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How Kansas City Public Schools' state performance score could impact Kansas City

Posted at 8:44 PM, Feb 01, 2019
and last updated 2019-02-01 23:18:15-05

KANSAS CITY, Mo. — When a family looks to move to Kansas City, many times they look at buying homes in Brookside, Waldo and Hyde Park.

"They want an area that is walkable. They want character and they want updates in the house," said realtor Stacey Johnson-Cosby.

But according to Johnson-Cosby, sometimes the Kansas City, Missouri School District can be a deal-breaker.

"Many times before people even get here, their collegues are telling them anywhere but the Kansas City School District," she said. "I end up selling houses north of the river, Johnson County and east. When they really want to be here, in the heart of the city."

KCPS is provisionally accredited and has struggled academically for years but state test scores show classrooms have started to turn around.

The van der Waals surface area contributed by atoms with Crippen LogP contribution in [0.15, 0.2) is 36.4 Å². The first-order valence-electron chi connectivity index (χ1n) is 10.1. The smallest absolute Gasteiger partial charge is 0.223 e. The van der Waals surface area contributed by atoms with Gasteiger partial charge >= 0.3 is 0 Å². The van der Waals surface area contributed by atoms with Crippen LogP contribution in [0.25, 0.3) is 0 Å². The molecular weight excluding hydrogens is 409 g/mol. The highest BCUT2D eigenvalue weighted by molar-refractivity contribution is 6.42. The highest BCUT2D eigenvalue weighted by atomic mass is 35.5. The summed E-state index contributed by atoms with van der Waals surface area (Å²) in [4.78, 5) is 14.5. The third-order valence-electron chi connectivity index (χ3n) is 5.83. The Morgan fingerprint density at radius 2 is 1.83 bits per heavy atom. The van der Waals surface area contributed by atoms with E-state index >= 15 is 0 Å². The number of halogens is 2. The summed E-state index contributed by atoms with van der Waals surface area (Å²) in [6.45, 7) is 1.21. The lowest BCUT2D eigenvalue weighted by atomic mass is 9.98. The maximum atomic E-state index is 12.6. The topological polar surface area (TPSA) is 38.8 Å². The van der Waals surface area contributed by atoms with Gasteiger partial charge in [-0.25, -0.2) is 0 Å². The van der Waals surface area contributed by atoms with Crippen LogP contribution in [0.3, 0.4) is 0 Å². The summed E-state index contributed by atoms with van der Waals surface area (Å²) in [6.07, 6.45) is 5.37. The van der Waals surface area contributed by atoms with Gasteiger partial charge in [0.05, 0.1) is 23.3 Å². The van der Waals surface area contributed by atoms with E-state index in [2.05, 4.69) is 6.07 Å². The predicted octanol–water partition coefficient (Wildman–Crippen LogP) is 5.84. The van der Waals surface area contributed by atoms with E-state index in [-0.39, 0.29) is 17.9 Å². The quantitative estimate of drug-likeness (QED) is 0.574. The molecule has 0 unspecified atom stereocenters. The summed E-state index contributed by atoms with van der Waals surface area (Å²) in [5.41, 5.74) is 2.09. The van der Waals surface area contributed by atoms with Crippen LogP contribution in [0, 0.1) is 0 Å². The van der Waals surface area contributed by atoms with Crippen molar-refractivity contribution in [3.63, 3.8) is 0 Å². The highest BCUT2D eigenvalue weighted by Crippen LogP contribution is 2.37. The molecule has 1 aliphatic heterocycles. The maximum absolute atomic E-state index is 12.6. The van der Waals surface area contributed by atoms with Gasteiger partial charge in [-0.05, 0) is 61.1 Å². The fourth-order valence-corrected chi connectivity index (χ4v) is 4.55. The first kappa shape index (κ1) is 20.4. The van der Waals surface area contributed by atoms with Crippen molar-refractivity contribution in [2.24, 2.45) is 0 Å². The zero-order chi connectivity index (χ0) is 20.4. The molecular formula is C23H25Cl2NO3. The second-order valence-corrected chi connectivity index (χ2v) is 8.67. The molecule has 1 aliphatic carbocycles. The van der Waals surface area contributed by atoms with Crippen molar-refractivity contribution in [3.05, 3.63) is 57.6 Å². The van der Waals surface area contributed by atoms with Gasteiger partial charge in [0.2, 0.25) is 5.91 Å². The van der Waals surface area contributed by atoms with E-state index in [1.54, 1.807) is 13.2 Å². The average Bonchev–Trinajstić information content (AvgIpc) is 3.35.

"I want to give these kids something that they have never had and that's a great education. They can come out of the school system with a fully accredited high school diploma and we can begin to change the trajectory of the community through education," said KCPS Superintendent Dr. Mark Bedell.

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On Friday, KCPS held a press conference to announce and celebrate its highest state performance score.

The district received an 82.9 percent score on the state Annual Progress Report, which measures how well districts are doing at meeting state standards.

Districts had to have earned at least a 70 percent score to be at full accreditation level. KCPS' score puts the district on the path of gaining full accreditation in a year.

"If the KCPS District can gain full accreditation, we are taking about property values going up, businesses being able to flourish. We are taking about a community enhancement because you are going to have more people who are going to want to move into this city," said Bedell.

Johnson-Cosby agrees. She said it might take time but Friday's test results are the step in the right direction.

"In the Brookside, Waldo, Hyde Park, older areas. if parents aren't looking now because of the schools imagine once the school district is no longer an issue. These areas open up for them as well," said Johnson-Cosby. "That's a game changer."